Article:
Woodsmith Magazine published a plan several years ago for a Classic Cherry Bed. You can purchase the plan here.
It was fun to build and presented some interesting construction techniques. I wish I had taken more photos of the process, but that’s difficult when you’re the only one in the shop.
The bed wasn’t inexpensive to build. The total amount spent on cherry alone amounted close to $800. I can’t tell you how many hours I spent building it (I’m poor at keeping track of my time on projects).
The construction technique for creating the mortises in the rails for all of the vertical slats was interesting, to say the least. It requires routing dadoes across two boards that then get face-glued together to form the mortises. I built a router jig to keep the mortises square to the edges of the board and index the dadoes so they were evenly spaced. All went well. Until glue-up.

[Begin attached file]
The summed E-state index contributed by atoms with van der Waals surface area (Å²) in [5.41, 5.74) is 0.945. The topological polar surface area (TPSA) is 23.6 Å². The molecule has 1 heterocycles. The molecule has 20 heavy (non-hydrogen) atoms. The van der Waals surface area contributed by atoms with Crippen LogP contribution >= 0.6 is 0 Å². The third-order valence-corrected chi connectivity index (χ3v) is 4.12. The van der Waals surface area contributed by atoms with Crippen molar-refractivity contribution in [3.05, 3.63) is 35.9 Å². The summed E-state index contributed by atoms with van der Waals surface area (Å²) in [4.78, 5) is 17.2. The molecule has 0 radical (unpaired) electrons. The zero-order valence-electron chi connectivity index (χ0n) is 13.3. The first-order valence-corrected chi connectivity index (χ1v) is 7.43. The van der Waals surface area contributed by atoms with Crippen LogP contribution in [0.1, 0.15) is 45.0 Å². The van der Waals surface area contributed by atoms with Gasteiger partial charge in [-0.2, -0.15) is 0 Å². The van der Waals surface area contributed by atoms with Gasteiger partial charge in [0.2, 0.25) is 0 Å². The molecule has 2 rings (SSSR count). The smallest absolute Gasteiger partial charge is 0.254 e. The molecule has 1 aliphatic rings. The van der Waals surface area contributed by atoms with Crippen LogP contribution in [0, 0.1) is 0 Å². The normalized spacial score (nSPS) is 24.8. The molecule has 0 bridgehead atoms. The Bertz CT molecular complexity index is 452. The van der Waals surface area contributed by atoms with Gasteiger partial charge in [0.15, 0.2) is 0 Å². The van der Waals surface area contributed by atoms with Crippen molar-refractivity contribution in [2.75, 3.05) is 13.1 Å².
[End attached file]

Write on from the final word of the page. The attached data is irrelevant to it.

Even though I used a “key” to keep the two halves aligned, the mortises were misaligned by about 1/32″ to 1/16″ at one end. The plans called for gluing the rails to the posts then tapping the slats through the mortises before adding the caps on the top and bottom rails. But in my case, this would mean there would be a gap in the mortises due to the slight misalignment.
So I resorted to leaving the rails off of the posts and hand-fitting each end of every slat in its respective mortise. It wasn’t as tedious as it sounds. A sharp hand plane made the task go fairly quickly. Once all the slats were in place, the rails were glued into the posts.
The finish I used was boiled linseed oil followed by two coats of Magnalac dull lacquer, sanding with 400-grit between coats. The final coat was rubbed out with an extra-fine (white) non-woven abrasive finishing pad.
I think it turned out pretty well. What do you think?